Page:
Ditto for a bridge building order. The location, type, and time of completion would be spelled out in great detail. Again, there would probably be air and artillery support that would need to be coordinated and synchronized.
Commanders of take-hill or build-bridge missions would have some limited discretion or poetic license, but the vast majority of the order contents would be inviolable and deviations could cause friendly fire deaths and/or mission failure.
At West Point, each room had a 2-inch thick regulations book that specified, with photos in many cases, exactly how your locker inside, shoes under your bed, clothes hanging on hooks, rifle rack, and so on had to look. We had to get our hair cut weekly, shine our shoes and brass before every exit of our room during our first two months. There was virtually no ambiguity at all. And the name of that college was the United States Military Academy. The U.S. military wouldn’t recognize ambiguity if it tripped over it. And they would be paralyzed by it.
There is also the issue of when was the last time a U.S. military unit was assigned to take a hill that was defended by enemies who did not want us to take it. I think it was in Vietnam, 40 years ago.
Fortune says conferences rooms at an Amazon Phoenix warehouse have military names including Mess Hall and Bunker. Ooookay.
They award medals called coins, I guess because they have no piece of cloth attached. They are given out for doing good things like a military medal. They have the logos of all five U.S. military services on one side and the Amazon logo on the other. Oh, reall!?. Is that legal? Is Amazon a branch of the U.S. military. Which of those five branches did Jeff Bezos serve in? None.
Remember what I said about refusing to sign false documents in the military. In 2011, Lashinsky reports, Amazon settled a lawsuit by an employee, oops, “associate,” who said he was instructed to lie about the nature of a workplace accident. Ah, yes, the military, who love the word honor—when they are not saying things like “I’ll deny I said this but…” or “I was never here.”
The only substantive thing I found in the article was the revelation that Amazon gives some military wives portable phone or computer jobs that they can continue doing as their husbands get transferred around the world. The situation of those wives is pretty sad. Many work as teachers, but they never get tenure and always get the new-guy worst classes to teach because of all the moving around. Wives with law degrees or medical licenses can only work in the states where they got their license so as they move, they are unable to pursue their careers without going through expensive, time-consuming re-licensing.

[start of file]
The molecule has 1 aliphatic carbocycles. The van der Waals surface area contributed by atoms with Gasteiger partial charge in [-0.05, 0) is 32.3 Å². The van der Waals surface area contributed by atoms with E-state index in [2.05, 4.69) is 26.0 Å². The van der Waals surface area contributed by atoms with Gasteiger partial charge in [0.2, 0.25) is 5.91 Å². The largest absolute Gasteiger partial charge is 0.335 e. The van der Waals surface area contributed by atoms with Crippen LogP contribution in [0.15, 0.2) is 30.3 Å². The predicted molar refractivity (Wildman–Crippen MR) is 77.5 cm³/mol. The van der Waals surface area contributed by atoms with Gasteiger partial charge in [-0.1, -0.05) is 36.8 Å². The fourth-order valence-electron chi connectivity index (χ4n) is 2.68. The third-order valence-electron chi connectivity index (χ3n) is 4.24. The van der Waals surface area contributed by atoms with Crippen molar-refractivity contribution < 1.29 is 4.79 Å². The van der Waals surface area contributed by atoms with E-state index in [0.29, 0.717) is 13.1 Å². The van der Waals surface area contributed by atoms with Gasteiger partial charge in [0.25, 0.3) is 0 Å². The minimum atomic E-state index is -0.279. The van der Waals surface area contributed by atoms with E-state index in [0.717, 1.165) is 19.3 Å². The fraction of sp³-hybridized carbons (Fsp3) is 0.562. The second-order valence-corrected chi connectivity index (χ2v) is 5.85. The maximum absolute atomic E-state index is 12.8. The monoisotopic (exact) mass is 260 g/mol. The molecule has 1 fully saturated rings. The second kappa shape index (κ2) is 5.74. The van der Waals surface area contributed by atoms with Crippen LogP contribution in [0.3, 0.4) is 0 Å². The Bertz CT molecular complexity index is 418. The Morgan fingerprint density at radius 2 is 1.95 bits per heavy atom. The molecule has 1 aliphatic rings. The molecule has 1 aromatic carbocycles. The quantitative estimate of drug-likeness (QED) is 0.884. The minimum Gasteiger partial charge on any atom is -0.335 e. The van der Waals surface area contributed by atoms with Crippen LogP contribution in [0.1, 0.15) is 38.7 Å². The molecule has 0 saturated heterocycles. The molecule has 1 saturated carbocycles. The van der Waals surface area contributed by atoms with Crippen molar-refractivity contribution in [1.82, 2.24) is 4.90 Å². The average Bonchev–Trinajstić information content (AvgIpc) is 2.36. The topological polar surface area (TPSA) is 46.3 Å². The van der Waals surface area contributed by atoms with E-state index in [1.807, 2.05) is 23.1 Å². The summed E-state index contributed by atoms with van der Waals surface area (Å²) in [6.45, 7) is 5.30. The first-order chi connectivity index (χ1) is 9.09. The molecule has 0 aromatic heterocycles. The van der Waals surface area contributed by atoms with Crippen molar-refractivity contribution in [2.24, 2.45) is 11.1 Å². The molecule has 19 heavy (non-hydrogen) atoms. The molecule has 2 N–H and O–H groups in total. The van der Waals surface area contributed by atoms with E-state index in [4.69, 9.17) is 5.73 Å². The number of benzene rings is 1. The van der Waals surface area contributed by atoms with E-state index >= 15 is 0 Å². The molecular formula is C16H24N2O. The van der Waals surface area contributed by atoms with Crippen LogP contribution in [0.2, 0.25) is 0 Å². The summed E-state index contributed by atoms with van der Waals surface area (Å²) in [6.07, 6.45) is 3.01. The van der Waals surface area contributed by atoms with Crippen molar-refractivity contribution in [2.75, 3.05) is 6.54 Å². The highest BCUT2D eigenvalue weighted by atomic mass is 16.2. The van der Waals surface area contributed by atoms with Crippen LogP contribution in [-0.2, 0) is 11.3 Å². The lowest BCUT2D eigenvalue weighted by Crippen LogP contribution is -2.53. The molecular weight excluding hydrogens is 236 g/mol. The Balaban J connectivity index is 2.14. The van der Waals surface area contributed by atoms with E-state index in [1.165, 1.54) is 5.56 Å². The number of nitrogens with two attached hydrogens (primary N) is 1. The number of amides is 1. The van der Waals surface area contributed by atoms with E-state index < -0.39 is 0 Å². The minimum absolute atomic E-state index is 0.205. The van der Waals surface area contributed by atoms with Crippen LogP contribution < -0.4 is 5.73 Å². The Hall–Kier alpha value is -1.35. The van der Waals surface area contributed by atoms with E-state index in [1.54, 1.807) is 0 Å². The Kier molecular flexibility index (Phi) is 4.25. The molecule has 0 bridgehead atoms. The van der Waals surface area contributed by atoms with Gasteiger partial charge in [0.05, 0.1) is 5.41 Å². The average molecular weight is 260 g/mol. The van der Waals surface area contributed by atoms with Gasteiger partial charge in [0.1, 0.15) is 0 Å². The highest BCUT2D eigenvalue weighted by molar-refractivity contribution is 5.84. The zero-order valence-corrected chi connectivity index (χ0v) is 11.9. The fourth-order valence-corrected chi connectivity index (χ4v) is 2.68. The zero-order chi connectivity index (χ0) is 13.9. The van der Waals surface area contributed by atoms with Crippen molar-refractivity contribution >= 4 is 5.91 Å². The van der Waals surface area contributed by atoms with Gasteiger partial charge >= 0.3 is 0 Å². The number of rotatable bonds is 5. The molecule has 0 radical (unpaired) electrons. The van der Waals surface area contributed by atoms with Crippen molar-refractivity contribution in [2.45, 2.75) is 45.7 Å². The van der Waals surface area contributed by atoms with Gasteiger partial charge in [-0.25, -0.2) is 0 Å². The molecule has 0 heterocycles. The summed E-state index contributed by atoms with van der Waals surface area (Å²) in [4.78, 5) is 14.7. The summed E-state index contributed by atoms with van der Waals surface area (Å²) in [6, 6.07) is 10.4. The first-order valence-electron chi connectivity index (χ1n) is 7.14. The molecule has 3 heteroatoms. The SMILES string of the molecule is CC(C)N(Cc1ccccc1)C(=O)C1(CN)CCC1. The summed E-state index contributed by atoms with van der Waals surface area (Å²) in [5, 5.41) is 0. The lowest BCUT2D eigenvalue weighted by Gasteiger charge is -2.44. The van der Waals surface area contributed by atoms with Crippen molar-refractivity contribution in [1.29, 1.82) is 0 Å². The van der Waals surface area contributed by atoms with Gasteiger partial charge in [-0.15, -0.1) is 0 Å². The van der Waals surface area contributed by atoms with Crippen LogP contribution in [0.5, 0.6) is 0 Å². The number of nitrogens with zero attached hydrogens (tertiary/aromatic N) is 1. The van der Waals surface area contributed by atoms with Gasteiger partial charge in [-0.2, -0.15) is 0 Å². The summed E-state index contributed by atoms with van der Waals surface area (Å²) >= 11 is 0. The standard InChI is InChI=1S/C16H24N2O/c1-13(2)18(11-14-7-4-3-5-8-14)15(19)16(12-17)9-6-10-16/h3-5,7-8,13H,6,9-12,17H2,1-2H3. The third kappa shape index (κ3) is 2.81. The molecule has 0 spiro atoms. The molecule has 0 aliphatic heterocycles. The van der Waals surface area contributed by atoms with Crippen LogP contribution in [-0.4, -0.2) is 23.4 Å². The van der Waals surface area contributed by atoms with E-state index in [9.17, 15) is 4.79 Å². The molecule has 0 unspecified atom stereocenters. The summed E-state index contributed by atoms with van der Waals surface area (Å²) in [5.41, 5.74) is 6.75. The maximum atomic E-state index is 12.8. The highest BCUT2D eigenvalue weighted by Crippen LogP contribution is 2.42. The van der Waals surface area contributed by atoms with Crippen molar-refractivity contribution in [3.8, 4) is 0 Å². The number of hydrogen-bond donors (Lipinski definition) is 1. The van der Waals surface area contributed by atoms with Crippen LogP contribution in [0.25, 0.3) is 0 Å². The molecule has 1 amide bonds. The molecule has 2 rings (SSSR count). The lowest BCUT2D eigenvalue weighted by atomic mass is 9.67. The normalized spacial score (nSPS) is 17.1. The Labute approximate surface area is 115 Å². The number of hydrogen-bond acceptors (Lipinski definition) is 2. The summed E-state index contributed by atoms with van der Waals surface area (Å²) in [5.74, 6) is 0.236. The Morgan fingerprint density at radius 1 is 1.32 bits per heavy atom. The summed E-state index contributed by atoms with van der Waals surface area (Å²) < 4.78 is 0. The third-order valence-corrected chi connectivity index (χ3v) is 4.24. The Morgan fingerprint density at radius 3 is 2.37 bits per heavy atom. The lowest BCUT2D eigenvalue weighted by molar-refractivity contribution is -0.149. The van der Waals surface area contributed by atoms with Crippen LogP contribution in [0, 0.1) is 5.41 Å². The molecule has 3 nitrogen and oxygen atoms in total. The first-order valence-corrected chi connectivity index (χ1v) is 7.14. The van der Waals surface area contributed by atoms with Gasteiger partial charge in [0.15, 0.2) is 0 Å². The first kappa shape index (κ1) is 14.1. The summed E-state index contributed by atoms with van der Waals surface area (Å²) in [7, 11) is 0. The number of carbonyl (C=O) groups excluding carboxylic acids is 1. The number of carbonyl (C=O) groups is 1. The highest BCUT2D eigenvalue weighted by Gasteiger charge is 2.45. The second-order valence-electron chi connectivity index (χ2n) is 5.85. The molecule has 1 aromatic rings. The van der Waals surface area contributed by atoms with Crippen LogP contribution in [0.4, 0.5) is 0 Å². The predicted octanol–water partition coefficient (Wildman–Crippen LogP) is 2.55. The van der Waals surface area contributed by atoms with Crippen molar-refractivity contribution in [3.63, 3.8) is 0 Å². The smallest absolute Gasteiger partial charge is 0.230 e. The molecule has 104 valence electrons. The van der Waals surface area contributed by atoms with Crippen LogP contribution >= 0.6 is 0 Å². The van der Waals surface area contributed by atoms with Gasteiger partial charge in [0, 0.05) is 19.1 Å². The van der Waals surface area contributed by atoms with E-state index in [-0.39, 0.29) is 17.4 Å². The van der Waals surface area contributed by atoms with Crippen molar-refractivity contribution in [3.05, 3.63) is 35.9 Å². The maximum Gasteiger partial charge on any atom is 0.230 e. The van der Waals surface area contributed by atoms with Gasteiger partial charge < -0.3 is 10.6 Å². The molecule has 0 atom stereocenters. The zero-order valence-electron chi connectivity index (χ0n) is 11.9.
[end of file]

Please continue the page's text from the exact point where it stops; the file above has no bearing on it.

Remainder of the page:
Look, if you really want to know how former young military officers do in civilian business when they get out, read my “Should you go to, or stay at, West Point?” I discuss that at some length there and provide various stats and other hard data on the subject.
How about if Fortune does an article about all the West Point grad CEOs? I know of two recent ones: P&G and 7-Eleven. And make sure that article lists the undergraduate colleges of all the 500 CEOs and ranks the colleges according to which has the most CEOs. I suspect that 2 will not be the winning number—or even close. What does that say about what wonderful business managers vets are?
6/4/12—I just got my 6/11/12 isuse of Fortune, the first one after the above described issue. It has a 13-page “special advertising section” titled “on the hiring line: comapnies across te country are recognizing that the military is an advanced technology force that operates what my be the largest supply chain in the world.” That title and subtitle are the same as the thesis of the article I critiqued above. The final words of the “special advertising section” are:
To advertise in our Hiring Veterans sections, contact Pete Francio at 212.522. 4227. For reprints, call PARSat 212.221.9595, ext 437.
You gotta be kidding me! So it’s not a slobbering love affair, it’s a product line for Fortune. What’s the sales pitch
We’re running an article on what a great thing it is to hire vets. Next issue will have an ad section of it. You wouldn’t want to be left out of helping vets would you?
I thought maybe somebody at Fortune had a kid in the military. Nothing so innocent as that.
Look, if you are such a hot leader because of your military training and experience, start your own business. That’s what I did and what many other vets have done, like the founder of FedEx. And don’t be a beggar who says “buy from me instead of my competitor because I’m a vet.” Compete solely on the value of your product or service.
All this stuff Fortune is talking about including corporate programs that recurit vets are lame affirmative action that implicitly say vets are losers who need special ed. type help to get hired. The real test of leadership is whether you can succeed without being a freaking charity case.